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A theory of gridlock: Strategic behavior in legislative deliberations

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  • Evan Osborne
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    File URL: http://hdl.handle.net/10.1007/BF02299342
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    Article provided by International Atlantic Economic Society in its journal Atlantic Economic Journal.

    Volume (Year): 26 (1998)
    Issue (Month): 3 (September)
    Pages: 238-251

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    Handle: RePEc:kap:atlecj:v:26:y:1998:i:3:p:238-251

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    1. Palfrey, Thomas R, 1984. "Spatial Equilibrium with Entry," Review of Economic Studies, Wiley Blackwell, vol. 51(1), pages 139-56, January.
    2. Wittman, Donald, 1977. "Candidates with policy preferences: A dynamic model," Journal of Economic Theory, Elsevier, vol. 14(1), pages 180-189, February.
    3. Paul R. Milgrom & John Roberts, 1985. "Relying on the Information of Interested Parties," Cowles Foundation Discussion Papers 749, Cowles Foundation for Research in Economics, Yale University.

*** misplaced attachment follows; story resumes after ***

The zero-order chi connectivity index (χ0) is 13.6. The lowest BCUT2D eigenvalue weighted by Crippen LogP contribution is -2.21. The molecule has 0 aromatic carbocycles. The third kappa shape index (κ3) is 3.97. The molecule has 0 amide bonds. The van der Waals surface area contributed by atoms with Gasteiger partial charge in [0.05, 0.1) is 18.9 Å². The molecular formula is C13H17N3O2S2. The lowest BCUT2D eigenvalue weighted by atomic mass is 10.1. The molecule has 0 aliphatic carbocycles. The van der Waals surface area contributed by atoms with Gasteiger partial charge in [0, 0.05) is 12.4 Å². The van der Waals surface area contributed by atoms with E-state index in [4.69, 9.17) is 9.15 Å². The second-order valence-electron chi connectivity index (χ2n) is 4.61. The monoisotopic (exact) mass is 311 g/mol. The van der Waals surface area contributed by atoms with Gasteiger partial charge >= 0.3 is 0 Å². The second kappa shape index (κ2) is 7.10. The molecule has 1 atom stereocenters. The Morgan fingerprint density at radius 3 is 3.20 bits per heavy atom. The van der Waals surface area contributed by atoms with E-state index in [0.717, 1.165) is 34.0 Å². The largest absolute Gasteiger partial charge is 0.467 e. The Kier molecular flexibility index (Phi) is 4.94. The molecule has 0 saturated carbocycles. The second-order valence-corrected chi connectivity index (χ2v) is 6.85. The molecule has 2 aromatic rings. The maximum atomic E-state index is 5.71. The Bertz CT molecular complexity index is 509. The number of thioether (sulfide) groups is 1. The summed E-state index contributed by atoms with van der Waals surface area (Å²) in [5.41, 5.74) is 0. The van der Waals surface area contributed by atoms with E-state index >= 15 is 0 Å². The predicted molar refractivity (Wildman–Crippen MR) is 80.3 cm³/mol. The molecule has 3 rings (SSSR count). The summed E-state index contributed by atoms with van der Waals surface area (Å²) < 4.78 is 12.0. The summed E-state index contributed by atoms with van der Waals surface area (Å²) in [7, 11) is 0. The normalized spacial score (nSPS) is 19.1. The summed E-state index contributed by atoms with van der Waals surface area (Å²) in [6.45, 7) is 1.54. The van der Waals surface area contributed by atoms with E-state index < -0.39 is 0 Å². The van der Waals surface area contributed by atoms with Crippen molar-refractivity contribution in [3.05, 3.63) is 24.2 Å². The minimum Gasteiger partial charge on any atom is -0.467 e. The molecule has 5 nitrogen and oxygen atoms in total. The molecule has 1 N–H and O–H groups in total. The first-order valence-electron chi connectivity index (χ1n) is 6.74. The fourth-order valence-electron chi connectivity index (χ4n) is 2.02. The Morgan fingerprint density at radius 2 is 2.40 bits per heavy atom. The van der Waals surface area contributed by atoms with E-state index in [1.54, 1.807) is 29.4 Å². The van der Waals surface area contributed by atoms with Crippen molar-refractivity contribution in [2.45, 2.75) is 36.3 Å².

4. Rothstein, Paul, 1991. " Representative Voter Theorems," Public Choice, Springer, vol. 72(2-3), pages 193-212, December.
    5. Caplin, Andrew & Nalebuff, Barry, 1991. "Aggregation and Social Choice: A Mean Voter Theorem," Econometrica, Econometric Society, vol. 59(1), pages 1-23, January.
    6. Hirshleifer, Jack, 1991. "The Technology of Conflict as an Economic Activity," American Economic Review, American Economic Association, vol. 81(2), pages 130-34, May.
    7. Romer, Thomas & Rosenthal, Howard, 1979. "Bureaucrats versus Voters: On the Political Economy of Resource Allocation by Direct Democracy," The Quarterly Journal of Economics, MIT Press, vol. 93(4), pages 563-87, November.
    8. Ingemar Hansson & Charles Stuart, 1984. "Voting competitions with interested politicians: Platforms do not converge to the preferences of the median voter," Public Choice, Springer, vol. 44(3), pages 431-441, January.
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